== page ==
Admissions Leaders Are Conflicted

We do believe many admissions leaders are sincere when they detail their conflict with “test-optional” admissions policies (photo credit: Derrick Smith).

As longtime readers of our college admissions blog know well, we believe “test-optional” policies are essentially meaningless. These policies, as we’ve asserted over the years from atop our soapbox in admissions, are designed to ease restrictions on applicants and ultimately to encourage them to apply — even if they don’t necessarily have a legitimate chance of admission. And when so many of our nation’s elite universities went “test-optional” this year due to the pandemic and these schools saw major spikes in applications, well, these institutions saw the fruits of their labor. Yet it would be an oversimplification to suggest that admissions officers at our nation’s elite universities are just over the moon over the application surge as a result of abruptly transitioning to “test-optional” after years of requiring SAT or ACT test scores. Yes, they’re over the moon about the application records. And, yes, increased applications and invariably lower admission rates serve the interest of their respective institutions. But it’s not like they don’t have conflicting feelings about the change.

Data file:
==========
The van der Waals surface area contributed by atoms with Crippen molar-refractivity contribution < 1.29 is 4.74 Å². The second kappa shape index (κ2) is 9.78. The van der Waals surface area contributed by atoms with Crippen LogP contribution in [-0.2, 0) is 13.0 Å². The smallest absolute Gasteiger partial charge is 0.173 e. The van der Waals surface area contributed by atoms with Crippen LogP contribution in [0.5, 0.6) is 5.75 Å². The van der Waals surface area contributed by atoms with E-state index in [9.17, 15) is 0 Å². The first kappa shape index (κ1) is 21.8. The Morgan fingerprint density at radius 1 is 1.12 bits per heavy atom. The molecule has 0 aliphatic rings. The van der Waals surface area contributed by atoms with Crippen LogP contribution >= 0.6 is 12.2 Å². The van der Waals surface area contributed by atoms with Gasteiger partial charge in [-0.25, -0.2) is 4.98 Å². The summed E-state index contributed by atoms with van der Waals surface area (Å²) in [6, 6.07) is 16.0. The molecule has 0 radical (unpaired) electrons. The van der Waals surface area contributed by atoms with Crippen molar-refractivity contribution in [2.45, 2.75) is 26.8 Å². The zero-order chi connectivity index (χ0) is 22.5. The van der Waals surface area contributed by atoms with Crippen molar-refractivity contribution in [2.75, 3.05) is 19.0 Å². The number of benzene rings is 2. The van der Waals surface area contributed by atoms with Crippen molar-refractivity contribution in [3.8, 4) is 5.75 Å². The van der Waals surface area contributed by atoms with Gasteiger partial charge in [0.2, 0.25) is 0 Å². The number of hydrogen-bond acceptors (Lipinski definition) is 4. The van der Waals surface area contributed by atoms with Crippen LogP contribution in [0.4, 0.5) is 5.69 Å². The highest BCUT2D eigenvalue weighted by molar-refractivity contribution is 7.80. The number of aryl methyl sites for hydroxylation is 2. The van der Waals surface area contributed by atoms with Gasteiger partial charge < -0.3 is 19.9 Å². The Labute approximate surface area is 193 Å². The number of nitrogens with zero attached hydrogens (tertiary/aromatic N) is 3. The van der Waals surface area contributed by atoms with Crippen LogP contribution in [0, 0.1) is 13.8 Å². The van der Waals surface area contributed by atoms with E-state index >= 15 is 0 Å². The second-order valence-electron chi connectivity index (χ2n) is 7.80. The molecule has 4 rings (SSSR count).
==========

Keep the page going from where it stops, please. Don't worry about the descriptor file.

Dartmouth’s Admissions Leader Raises Moral Question About “Test-Optional” Admissions Policies

As Melissa Korn and Douglas Belkin report for The Wall Street Journal in an excellent piece entitled “College Admission Season Is Crazier Than Ever. That Could Change Who Gets In.,” “The pandemic ‘is calling on us to walk the talk,’ when it comes to thinking more broadly about assessing applicants, said Lee Coffin, vice provost for enrollment and dean of admissions and financial aid at Dartmouth College. Dartmouth saw a 33% rise in applications after it waived standardized test scores this year. Mr. Coffin says he is conflicted about going test-optional. Before the pandemic Dartmouth considered standardized test scores to be among the most important information alongside grade point average, essays and class rank. Seeing strong scores helps his team feel more confident that admitted students could cut it at the Ivy League institution. ‘It becomes a moral question,’ he said. ‘I don’t want to admit someone who is going to struggle.'”

We Believe Admissions Leaders, While Sincere, Will Always Err On the Side of Increasing Applications

We appreciate the words of Lee Coffin and we believe he’s being sincere. It seems he really is struggling with the “test-optional” moral conundrum. On the one hand, he likes the increased interest in Dartmouth. He likes seeing applications surge by 33%. A big part of his job is inspiring students from across America and around the world to apply to the College on the Hill. Yet he also recognizes that a big reason why the school has received so many more applications this year than in years past is due to the school’s new “test-optional” policy. And we do appreciate his sentiment, though we would argue it’s a whole lot harder getting into an elite institution than graduating from an elite institution (see Harvard grade inflation). So while admissions leaders like Mr. Coffin may indeed be conflicted, ultimately, they’re always going to err on the side of making decisions that lead to application increases and lower admission rates.

 
 

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3 Comments

  • Barry Branholt says: